NTFS provides something called journal. I think it is a record of actions like file rename/move/deletes done by any application. Can I get the similar journal or log on Linux + BTRFS? One BTRFS partition, which is used by only one Linux installation.
I think you misunderstand the purpose of the journal. It is not a log of the actions done by applications, and doesn't record which application caused a change. It is not intended for users or administrators. It's intended as an internal tool for the filesystem.
For performance, disk writes do not always take place in the same order they are issued. If the system is interrupted by a power failure or a system crash before it has time to write everything, the filesystem could be in an inconsistent state. For example, if a file is being moved from a directory to another, it's possible that the disk block with the content of the old directory has already been written, but the disk block with the content of the new directory has not been written. If the system halts just at this time, the file is no longer referenced from either directory and is effectively lost.
There are several techniques to avoid this problem (which is usually known as resilience in filesystem design). Many filesystems, including NTFS, use a journal for this purpose. The journal records actions in the order they are taken, and each action is added atomically, so reading the journal always yields a consistent state. There are filesystems, called log-structured filesystems, where the journal is where all the information about the content of the filesystem is recorded. With others, including NTFS, all the information is eventually written outside the log: the log only contains recent information which might not yet have been written in its “normal” place. Reading a file does not access the log, it access the data directly in the normal place. The log is only read at boot time (more precisely: when mounting the filesystem) to finish any action that has not yet been carried out.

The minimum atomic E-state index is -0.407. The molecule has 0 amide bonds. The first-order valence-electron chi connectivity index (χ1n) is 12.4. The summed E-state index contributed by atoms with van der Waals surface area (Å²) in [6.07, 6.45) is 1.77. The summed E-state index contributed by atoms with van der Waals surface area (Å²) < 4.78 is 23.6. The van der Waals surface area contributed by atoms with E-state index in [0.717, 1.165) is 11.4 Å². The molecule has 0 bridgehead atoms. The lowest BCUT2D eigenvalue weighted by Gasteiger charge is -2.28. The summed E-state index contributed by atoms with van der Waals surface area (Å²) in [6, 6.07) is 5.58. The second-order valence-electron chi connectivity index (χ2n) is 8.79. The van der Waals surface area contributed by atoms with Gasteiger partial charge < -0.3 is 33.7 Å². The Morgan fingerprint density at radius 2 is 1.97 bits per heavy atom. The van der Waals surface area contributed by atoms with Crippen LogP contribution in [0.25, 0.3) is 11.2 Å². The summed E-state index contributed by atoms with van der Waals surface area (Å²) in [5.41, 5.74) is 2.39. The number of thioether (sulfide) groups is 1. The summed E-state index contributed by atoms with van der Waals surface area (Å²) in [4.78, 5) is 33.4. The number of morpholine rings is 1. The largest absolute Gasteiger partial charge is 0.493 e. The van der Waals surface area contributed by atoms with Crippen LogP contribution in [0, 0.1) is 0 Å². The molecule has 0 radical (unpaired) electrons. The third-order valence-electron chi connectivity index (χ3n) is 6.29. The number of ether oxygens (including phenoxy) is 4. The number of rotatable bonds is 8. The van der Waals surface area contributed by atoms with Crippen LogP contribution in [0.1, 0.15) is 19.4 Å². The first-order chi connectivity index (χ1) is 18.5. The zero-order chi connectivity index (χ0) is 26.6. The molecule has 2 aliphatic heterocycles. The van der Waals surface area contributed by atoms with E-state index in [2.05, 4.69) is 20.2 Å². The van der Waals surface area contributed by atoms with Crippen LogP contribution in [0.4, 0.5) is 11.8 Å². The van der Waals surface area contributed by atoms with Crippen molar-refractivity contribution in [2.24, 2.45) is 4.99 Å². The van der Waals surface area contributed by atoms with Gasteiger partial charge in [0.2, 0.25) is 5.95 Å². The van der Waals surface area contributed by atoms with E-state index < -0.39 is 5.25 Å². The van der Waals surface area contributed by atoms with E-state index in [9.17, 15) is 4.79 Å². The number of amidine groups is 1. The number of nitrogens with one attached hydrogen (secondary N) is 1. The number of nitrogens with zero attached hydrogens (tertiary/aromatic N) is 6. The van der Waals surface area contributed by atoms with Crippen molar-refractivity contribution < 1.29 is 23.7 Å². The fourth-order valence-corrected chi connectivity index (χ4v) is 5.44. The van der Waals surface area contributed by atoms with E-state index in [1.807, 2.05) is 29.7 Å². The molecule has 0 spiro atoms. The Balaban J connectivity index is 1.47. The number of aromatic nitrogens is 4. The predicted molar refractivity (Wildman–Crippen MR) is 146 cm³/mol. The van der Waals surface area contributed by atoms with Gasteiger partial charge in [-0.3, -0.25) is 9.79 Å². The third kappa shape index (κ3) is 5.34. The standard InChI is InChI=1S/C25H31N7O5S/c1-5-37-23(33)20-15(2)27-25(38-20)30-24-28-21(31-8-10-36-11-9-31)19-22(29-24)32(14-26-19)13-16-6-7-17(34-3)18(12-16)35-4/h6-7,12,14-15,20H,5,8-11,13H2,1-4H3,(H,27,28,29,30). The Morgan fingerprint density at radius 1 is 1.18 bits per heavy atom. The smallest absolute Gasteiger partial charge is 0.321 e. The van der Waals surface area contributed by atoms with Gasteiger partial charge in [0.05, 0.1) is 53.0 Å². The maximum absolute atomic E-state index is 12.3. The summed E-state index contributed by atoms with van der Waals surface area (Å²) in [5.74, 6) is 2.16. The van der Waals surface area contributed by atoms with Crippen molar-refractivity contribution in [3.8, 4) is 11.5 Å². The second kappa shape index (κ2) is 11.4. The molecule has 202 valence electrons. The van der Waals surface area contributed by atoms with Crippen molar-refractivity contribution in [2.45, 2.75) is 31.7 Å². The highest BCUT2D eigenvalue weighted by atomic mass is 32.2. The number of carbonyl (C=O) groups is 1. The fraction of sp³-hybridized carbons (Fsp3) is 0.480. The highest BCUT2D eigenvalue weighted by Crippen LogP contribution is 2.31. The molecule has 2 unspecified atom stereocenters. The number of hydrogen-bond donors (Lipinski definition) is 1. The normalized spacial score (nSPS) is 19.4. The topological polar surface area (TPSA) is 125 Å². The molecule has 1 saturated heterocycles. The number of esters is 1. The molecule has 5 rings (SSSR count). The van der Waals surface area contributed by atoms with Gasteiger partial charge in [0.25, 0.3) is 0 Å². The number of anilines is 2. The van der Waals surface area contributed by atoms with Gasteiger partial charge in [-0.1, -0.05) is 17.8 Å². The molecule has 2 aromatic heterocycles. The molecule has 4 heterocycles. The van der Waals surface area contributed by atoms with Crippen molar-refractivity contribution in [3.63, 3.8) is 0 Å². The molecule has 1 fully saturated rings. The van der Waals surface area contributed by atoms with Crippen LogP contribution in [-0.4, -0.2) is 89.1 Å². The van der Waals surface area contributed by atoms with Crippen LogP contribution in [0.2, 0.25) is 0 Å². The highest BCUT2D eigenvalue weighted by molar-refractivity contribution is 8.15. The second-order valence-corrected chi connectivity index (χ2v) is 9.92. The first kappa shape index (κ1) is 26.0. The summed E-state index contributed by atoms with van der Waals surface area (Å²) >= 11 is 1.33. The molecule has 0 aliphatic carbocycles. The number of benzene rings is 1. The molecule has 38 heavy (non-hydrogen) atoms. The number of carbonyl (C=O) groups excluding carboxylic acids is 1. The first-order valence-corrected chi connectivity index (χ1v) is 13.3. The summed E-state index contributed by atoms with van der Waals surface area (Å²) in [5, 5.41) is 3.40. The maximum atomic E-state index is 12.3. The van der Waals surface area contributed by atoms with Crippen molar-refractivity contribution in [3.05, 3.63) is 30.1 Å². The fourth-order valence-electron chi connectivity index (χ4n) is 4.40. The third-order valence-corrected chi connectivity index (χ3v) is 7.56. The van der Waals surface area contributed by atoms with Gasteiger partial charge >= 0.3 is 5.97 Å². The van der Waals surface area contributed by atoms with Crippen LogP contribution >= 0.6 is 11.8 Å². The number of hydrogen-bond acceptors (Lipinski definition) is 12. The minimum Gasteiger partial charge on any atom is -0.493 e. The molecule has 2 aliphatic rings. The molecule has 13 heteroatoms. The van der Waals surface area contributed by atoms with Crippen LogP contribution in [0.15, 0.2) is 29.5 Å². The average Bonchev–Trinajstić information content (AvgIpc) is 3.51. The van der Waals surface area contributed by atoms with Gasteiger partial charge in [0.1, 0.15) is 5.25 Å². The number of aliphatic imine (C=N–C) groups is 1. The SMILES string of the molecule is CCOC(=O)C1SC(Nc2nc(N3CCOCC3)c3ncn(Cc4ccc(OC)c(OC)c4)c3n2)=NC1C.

Generally, with a journaling filesystem that isn't log-structured, the journal will only contain very recent actions. The journal usually has limited space and old entries can be overwritten as soon as the corresponding actions have been written to disk, which typically takes no more than a few seconds. You may still be able to see old journal entries if there isn't much activity compared to the journal size, but it isn't something you can count on.
Some Linux filesystems (for example ext4) use a log. But Btrfs isn't one of them. Btrfs achieves resilience through copy-on-write. It never overwrites a disk block that's in use. To make an update, it creates a new block with the new data, then creates a new block for any place that contains the location of the block that needed to be updated, then creates new blocks for the places that contains the location of that, and so on. When it reaches the root¹, it ensures that all child blocks are written, then it updates the root. This way, the root always references always valid blocks.
If you want to track file operations, a filesystem journal is not the way to do it, either on Linux or on Windows. The main tools for that on Linux are LoggedFS and the audit subsystem. See Is it possible to find out what program or script created a given file? and List the files accessed by a program.
¹ That's the root of the block tree, not the root of the directory tree. The distinction isn't really apparent at this level of detail.
Given that btrfs is a COW filesystem, it should be always in a correct state unless it was buggy.
Journalling is only needed, if you overwrite data and thus the filesystem could become inconsistent if the write order would follow the idea to make a filesystem fast. Journalling is a way to make non-COW filesysten fast without touching stability.